Shahnaz planned to leave the US, but was stopped for questioning at John F. Kennedy International Airport in New York on July 31 as “she attempted to board a flight to Islamabad, Pakistan.” She scheduled a “multi-day layover in Istanbul, Turkey,” which is “a common point of entry for individuals traveling from Western countries to join ISIS in Syria.” Indeed, officials say that her planned visit to Pakistan was a ruse, as she was really going to use Turkey as a gateway to Syria.

However, Shahnaz didn’t make it to Turkey. Instead, she was arrested earlier this week (on Dec. 13) after being prohibited from traveling abroad. Authorities had obviously been tracking her movements and accumulating evidence beforehand.

“Syria is a perilous and violent war-torn country, but the subject in this investigation was allegedly so determined to assist ISIS that she planned a covert, illegal entry into Syria,” FBI Assistant Director-in-Charge William F. Sweeney, Jr. said in a statement. “On top of which, she allegedly tried to launder virtual currency to bolster terrorists’ dwindling financial support. The FBI New York Joint Terrorism Task Force kept this woman from her dangerous and potentially deadly goal. We will do all we can to stop the next person hoping to do the same.”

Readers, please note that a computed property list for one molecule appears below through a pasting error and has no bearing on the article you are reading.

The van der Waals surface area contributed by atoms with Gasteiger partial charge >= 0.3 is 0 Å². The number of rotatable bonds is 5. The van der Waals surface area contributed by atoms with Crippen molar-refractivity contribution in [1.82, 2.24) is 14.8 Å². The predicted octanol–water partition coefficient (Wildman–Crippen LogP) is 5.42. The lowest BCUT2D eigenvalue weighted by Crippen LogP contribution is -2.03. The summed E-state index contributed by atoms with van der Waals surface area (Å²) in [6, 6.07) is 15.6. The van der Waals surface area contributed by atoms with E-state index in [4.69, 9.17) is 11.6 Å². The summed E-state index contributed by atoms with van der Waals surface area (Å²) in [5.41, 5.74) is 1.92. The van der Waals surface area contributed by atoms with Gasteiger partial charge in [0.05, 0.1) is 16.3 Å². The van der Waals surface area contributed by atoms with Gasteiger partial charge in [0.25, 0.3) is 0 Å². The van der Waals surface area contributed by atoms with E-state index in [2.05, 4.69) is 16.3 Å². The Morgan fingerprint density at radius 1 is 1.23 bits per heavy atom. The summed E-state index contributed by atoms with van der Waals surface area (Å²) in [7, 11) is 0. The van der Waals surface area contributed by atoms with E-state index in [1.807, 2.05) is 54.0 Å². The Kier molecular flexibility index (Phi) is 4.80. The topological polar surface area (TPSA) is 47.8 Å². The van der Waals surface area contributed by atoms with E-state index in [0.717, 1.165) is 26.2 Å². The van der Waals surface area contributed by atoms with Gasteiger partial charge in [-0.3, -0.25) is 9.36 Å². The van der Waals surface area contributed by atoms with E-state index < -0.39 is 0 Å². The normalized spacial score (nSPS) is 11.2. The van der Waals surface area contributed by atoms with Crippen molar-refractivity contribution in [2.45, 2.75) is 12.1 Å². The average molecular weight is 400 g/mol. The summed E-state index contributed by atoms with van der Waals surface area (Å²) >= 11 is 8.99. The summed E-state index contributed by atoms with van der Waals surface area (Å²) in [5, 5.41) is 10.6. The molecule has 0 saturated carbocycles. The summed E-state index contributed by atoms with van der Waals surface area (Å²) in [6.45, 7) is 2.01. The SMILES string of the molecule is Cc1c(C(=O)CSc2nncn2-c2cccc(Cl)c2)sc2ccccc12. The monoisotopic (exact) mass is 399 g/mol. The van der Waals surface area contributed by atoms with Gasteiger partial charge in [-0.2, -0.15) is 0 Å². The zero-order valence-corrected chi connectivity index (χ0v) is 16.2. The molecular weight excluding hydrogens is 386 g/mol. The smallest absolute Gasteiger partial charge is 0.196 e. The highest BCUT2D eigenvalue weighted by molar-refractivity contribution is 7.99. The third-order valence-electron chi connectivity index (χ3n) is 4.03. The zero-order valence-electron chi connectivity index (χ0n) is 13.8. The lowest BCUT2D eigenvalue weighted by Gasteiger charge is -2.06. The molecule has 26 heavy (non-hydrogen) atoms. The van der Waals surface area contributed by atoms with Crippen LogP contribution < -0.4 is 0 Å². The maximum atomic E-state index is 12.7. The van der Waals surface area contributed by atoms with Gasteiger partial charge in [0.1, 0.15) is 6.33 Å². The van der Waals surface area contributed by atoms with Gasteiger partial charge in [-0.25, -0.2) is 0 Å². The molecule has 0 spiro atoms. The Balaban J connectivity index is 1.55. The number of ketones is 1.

“We want to thank our law enforcement partners Suffolk County Police Department, with whom we worked this case side-by-side,” Sweeney added.

Court filings provide more details regarding Shahnaz’s background. She “has no known criminal history” and, until mid-June, had been working at a Manhattan hospital as a “lab technician,” earning “approximately $71,000 per year.”

In early 2016, she travelled “to Jordan to volunteer with the Syrian American Medical Society.” Once in Jordan, she provided medical aid to Syrian refugees for approximately two weeks in both Amman and in the Zataari Refugee camp. The US government claims that “ISIS exercises significant influence” at the refugee camp. The implication is that she consorted with jihadists while ostensibly doing relief work.